As mentioned in last week’s Global Feminist Link Love, Malawi recently elected Joyce Banda as its first female President. Given that Banda has “a distinguished history of civil society activism,” her appointment gives Malawians hope for increased social change. But it isn’t only Malawi’s government which may be progressing in a new direction. In the past year, Malawians have started to use new media and social networking to make their voices heard.
From Inter Press Service:
…the country’s online community was first stirred to action during last year’s protests. On Jul. 20, 2011, the apparently peaceful country of Malawi broke out into nationwide anti-government protests in response to a deteriorating economy and political mismanagement. Persistent fuel and foreign exchange shortages added to the frustrations.
The protests lasted two days and resulted in 20 deaths.
So when the Malawi Communications Regulatory Authority (MACRA) temporarily shut down private broadcasters and popular news websites were blocked, Malawians turned to social media platforms such as Facebook and Twitter for the latest information.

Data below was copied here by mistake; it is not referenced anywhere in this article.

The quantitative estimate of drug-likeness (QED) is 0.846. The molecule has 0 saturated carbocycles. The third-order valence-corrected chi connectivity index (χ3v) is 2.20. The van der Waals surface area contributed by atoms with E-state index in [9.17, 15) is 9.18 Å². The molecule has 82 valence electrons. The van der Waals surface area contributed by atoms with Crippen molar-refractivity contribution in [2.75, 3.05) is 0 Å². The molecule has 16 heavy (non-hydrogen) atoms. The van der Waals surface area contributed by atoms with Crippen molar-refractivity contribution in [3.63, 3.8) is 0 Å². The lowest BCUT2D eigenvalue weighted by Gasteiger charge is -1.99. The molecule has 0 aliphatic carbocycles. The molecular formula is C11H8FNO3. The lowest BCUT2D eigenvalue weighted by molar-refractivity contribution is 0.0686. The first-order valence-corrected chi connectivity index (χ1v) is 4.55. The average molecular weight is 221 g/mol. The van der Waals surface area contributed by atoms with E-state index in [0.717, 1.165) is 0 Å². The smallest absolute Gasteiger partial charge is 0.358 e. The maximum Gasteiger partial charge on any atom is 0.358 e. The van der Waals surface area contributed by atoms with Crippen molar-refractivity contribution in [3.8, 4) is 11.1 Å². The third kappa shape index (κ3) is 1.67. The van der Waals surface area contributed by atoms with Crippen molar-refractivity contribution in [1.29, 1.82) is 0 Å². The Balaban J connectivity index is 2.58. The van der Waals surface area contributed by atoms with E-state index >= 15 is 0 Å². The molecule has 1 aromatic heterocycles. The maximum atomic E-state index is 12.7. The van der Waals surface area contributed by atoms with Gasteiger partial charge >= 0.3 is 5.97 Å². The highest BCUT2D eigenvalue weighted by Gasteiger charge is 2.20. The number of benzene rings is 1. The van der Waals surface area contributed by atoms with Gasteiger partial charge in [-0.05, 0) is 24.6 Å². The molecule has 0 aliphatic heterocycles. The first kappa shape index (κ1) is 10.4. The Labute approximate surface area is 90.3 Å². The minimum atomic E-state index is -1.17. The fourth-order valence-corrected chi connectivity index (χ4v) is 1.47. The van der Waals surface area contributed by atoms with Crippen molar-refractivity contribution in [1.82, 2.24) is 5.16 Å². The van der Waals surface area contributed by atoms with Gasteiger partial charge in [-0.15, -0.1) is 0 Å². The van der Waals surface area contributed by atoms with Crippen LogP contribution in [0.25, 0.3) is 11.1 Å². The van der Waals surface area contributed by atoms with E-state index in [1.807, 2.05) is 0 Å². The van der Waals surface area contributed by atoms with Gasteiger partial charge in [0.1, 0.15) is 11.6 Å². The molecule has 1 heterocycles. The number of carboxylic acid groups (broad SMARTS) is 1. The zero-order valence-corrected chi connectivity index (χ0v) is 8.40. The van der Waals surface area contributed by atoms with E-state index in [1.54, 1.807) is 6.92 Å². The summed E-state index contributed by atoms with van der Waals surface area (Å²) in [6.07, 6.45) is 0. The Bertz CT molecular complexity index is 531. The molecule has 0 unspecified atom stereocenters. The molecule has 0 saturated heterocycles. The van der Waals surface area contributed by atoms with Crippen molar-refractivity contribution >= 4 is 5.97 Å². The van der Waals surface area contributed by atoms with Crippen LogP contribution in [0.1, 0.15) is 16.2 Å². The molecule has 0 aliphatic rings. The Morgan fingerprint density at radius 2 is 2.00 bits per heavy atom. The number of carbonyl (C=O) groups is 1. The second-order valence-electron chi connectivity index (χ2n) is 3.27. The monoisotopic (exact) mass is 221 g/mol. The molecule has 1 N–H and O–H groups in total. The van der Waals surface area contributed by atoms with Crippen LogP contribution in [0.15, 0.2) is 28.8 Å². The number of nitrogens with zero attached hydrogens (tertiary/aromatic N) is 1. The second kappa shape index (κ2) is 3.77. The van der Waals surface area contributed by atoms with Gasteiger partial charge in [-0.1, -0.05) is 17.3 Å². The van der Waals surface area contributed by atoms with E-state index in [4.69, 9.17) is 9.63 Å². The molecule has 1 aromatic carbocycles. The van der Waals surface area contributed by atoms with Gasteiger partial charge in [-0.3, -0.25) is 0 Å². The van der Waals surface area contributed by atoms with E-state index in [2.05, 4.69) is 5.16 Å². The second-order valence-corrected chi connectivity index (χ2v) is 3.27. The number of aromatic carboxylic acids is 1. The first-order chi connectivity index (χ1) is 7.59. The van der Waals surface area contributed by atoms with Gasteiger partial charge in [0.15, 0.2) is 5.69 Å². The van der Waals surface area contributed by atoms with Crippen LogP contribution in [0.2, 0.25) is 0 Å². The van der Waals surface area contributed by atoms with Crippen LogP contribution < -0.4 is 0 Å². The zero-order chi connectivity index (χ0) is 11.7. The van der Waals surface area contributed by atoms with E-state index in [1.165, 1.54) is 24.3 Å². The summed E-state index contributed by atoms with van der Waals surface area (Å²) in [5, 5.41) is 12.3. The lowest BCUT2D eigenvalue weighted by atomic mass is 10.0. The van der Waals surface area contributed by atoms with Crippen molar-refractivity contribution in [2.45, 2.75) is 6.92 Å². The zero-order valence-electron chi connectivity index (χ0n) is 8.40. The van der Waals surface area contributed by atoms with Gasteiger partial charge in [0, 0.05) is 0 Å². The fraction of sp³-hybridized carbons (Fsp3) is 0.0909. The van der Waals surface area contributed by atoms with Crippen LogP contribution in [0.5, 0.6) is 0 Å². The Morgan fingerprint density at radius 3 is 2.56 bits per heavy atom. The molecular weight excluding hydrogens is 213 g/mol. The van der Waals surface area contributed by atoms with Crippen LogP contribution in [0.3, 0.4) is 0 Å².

IPS goes on to explain that the number of Facebook users in Malawi increased by 50% between March 2011 and March 2012.
The idea of using social media to advance social causes is not a new one, though it’s considered by some to be flawed and controversial method. That said, the strategy appears to be working well in Malawi. For instance, in January, nearly 1,500 people supported the event “Stop Violence Against Women in Malawi” on Facebook, after women in Lilongwe were harassed by men for wearing pants. Additionally, Ralph Kasambara, a human rights defender and colleague of President Banda, was released from prison only eight days after he was arrested on the grounds of kidnapping and torture; it is widely believed that social media played a role in his release. The events of the last year have normalized the use of social media as a tool for mobilizing activism and advocating for social justice, and there’s no sign of that stopping. Hopefully, due to Banda’s activist background, the new Malawian government will now support, rather than challenge, these efforts.